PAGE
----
The other particularity of this study is that it is extrapolable to the corporate world. Not because the audience is the same, but because, firstly, it compares two randomly distributed groups subjected to two different stimuli, with audio quality as the only variable, altered or not. Secondly, because it is based on a specific speaking situation: the "one-to-many" speech that we find in particular in All Hands meetings or webinars. We can draw a parallel with any other field of activity that requires qualified, credible and controlled public speaking. Whether it is in a company, in the educational sector or in a hospital, you must be correctly heard to be understood.
This study encourages us, as sound professionals, to explore and question the limits of what is acceptable in a videoconference room. Because in the corporate world, there are times when the spokesperson cannot convince, not because of the quality of his or her words, but because of the equipment and the room itself. What are the variables influencing the perceived credibility of the message and the spokesperson? Is it a consequence of the distortion levels? Is it a consequence of the acoustic characteristics of the room, especially the reverberation? Is it the bandwidth limits of a system? Or the presence of artifacts in the sound signal? In the end, what sound distortions can be tolerated, or not.
According to the STIPA test signal, the recommended index value for an intelligible speech message is 0.60 STI. But is 0.60 sufficient, or should we go beyond 0.76? Some meeting rooms, which are within this acoustic standard, are far from offering ideal conditions in terms of speaking. We accept this because this index remains the most recognised standardised parameter for evaluating the intelligibility of a vocal message. Except that it is primarily intended for use in public address systems in, for example, shopping malls, stadiums or train station halls. For a public announcement, you only need to type one word out of three to understand that there is a fire alarm or that your train is about to leave. You don't need to type the whole sentence to understand what is being said. But if you're attending a virtual conference or webinar, you need to understand the entire sentence, the speaker's actual thought, not just two words. The default STIPA measurement is not necessarily suitable for a huddle room or video conference room. Existing sound quality standards are insufficient for current uses and are not adapted to the corporate world.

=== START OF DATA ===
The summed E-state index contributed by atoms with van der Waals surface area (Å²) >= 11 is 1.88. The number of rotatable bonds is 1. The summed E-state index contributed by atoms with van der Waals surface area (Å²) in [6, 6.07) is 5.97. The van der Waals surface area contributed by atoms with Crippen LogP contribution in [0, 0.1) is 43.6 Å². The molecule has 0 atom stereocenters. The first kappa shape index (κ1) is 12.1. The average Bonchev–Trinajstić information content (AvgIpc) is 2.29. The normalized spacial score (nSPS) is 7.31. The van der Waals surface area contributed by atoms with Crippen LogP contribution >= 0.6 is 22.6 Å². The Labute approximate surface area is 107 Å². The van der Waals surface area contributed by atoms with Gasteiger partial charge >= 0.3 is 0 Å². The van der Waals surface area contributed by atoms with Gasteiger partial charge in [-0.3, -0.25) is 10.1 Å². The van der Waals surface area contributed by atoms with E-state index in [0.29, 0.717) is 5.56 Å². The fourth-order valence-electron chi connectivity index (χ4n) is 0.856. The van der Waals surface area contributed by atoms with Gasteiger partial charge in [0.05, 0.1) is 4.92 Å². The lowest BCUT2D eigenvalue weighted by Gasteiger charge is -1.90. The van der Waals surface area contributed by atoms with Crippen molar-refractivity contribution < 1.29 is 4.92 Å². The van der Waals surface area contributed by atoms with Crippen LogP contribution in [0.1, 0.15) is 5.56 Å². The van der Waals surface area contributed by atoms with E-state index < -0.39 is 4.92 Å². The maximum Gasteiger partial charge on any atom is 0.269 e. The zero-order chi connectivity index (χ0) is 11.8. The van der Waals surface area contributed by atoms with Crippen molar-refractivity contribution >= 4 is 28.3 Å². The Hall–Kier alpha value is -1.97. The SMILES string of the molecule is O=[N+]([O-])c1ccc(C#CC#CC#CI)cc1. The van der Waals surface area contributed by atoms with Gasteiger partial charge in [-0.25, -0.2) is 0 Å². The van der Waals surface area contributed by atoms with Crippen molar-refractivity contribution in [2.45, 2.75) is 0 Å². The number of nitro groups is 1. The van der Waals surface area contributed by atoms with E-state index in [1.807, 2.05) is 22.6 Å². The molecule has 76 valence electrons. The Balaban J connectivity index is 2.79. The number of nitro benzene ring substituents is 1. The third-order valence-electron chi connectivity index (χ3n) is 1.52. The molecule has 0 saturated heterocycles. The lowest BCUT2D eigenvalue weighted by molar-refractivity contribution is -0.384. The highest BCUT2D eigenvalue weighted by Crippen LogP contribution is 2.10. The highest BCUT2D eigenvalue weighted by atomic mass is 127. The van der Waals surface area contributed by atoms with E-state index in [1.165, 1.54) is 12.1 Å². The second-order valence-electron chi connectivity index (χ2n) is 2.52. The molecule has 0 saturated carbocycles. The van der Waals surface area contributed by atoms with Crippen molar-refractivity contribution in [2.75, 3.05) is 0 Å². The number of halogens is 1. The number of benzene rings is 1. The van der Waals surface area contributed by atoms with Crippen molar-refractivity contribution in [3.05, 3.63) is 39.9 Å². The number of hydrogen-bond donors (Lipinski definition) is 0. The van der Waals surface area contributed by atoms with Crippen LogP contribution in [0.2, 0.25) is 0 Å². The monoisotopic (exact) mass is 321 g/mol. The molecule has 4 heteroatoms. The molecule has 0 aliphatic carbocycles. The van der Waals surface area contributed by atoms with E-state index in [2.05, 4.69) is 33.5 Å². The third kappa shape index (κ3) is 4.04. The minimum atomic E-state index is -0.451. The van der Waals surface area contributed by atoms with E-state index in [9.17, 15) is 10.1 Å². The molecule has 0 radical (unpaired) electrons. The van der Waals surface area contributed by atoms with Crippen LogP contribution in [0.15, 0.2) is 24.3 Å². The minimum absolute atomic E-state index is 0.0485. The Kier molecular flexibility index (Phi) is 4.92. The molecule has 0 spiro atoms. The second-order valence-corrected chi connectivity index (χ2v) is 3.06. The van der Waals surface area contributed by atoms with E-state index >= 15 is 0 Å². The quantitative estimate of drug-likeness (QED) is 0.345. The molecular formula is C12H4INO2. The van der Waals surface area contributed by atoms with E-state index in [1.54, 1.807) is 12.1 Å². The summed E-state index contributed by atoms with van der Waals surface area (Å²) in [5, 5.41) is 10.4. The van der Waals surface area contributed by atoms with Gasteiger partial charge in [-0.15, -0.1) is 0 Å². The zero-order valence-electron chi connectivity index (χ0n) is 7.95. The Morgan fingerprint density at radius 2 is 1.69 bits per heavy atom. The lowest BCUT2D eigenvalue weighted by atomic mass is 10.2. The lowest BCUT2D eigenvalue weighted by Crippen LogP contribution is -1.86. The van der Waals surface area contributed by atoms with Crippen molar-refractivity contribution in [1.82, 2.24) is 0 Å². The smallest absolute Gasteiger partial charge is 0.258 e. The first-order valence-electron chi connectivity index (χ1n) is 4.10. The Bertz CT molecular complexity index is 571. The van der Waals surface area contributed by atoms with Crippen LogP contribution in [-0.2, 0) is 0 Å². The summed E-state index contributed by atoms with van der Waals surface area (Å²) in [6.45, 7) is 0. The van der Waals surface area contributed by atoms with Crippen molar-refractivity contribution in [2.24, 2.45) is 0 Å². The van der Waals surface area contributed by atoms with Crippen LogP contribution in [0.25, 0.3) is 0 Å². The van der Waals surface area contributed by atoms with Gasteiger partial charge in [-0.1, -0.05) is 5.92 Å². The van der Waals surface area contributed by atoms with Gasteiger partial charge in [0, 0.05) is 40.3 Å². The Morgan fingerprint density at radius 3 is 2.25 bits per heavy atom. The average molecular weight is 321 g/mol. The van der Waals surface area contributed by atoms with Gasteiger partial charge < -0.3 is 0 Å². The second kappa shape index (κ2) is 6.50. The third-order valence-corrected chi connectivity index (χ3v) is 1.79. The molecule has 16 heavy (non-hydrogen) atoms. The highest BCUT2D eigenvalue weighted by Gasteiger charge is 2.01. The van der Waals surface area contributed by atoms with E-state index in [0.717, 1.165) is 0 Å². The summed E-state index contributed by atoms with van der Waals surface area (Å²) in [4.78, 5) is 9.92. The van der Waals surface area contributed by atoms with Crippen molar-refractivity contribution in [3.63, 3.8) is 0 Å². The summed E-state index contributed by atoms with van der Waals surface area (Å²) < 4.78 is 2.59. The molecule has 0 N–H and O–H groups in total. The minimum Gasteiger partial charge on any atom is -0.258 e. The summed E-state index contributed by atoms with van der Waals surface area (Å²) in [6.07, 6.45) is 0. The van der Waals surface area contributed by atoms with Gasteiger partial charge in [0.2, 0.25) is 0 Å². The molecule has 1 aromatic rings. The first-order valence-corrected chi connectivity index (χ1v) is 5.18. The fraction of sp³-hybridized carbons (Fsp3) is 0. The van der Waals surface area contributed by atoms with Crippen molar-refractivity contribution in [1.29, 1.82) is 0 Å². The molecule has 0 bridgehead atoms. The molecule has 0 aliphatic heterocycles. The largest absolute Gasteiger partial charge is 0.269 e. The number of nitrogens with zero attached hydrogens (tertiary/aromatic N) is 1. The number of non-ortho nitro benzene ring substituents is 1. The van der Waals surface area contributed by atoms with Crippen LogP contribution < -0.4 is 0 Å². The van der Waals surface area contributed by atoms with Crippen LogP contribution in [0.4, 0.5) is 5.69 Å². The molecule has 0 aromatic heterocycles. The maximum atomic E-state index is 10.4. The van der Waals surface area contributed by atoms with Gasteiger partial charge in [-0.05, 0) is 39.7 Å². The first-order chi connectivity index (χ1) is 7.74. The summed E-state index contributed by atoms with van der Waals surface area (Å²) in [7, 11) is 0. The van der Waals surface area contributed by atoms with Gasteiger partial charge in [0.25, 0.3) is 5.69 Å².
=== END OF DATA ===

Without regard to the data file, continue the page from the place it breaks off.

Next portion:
And if we agree that in these conditions and considering the stakes that accompany the speech of an executive, using only the microphone of his laptop or his AirPods to participate in a video is simply not enough, we have to admit that not everything relies on the audio equipment, no matter how good it is. Why is that? Simply because beyond sound compression to save bandwidth, the room itself has a significant impact on audio quality and many people tend to forget this. Even if you have the best equipment in the world, in the end, it will always be limited by the acoustics if it is not taken into account.